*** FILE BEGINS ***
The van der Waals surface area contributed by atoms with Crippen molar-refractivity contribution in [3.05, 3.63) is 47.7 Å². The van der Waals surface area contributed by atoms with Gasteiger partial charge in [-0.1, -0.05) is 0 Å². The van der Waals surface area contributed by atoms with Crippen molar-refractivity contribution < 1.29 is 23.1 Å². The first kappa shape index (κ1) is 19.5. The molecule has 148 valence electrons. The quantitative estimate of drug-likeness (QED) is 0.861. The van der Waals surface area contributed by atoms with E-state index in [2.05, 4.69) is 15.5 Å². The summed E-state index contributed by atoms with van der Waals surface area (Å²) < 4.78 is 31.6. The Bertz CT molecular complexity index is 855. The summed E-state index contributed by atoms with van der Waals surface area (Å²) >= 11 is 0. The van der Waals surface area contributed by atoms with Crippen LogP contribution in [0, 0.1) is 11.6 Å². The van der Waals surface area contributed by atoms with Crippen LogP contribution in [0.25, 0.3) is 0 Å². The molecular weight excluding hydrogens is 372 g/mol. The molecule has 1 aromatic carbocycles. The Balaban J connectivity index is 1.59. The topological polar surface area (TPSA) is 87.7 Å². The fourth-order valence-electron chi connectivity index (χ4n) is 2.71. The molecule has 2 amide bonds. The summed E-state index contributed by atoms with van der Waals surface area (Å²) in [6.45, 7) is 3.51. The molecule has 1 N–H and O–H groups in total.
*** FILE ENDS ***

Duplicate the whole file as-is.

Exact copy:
The van der Waals surface area contributed by atoms with Crippen molar-refractivity contribution in [3.05, 3.63) is 47.7 Å². The van der Waals surface area contributed by atoms with Gasteiger partial charge in [-0.1, -0.05) is 0 Å². The van der Waals surface area contributed by atoms with Crippen molar-refractivity contribution < 1.29 is 23.1 Å². The first kappa shape index (κ1) is 19.5. The molecule has 148 valence electrons. The quantitative estimate of drug-likeness (QED) is 0.861. The van der Waals surface area contributed by atoms with E-state index in [2.05, 4.69) is 15.5 Å². The summed E-state index contributed by atoms with van der Waals surface area (Å²) < 4.78 is 31.6. The Bertz CT molecular complexity index is 855. The summed E-state index contributed by atoms with van der Waals surface area (Å²) >= 11 is 0. The van der Waals surface area contributed by atoms with Crippen LogP contribution in [0, 0.1) is 11.6 Å². The van der Waals surface area contributed by atoms with Crippen LogP contribution in [0.25, 0.3) is 0 Å². The molecular weight excluding hydrogens is 372 g/mol. The molecule has 1 aromatic carbocycles. The Balaban J connectivity index is 1.59. The topological polar surface area (TPSA) is 87.7 Å². The fourth-order valence-electron chi connectivity index (χ4n) is 2.71. The molecule has 2 amide bonds. The summed E-state index contributed by atoms with van der Waals surface area (Å²) in [6.45, 7) is 3.51. The molecule has 1 N–H and O–H groups in total.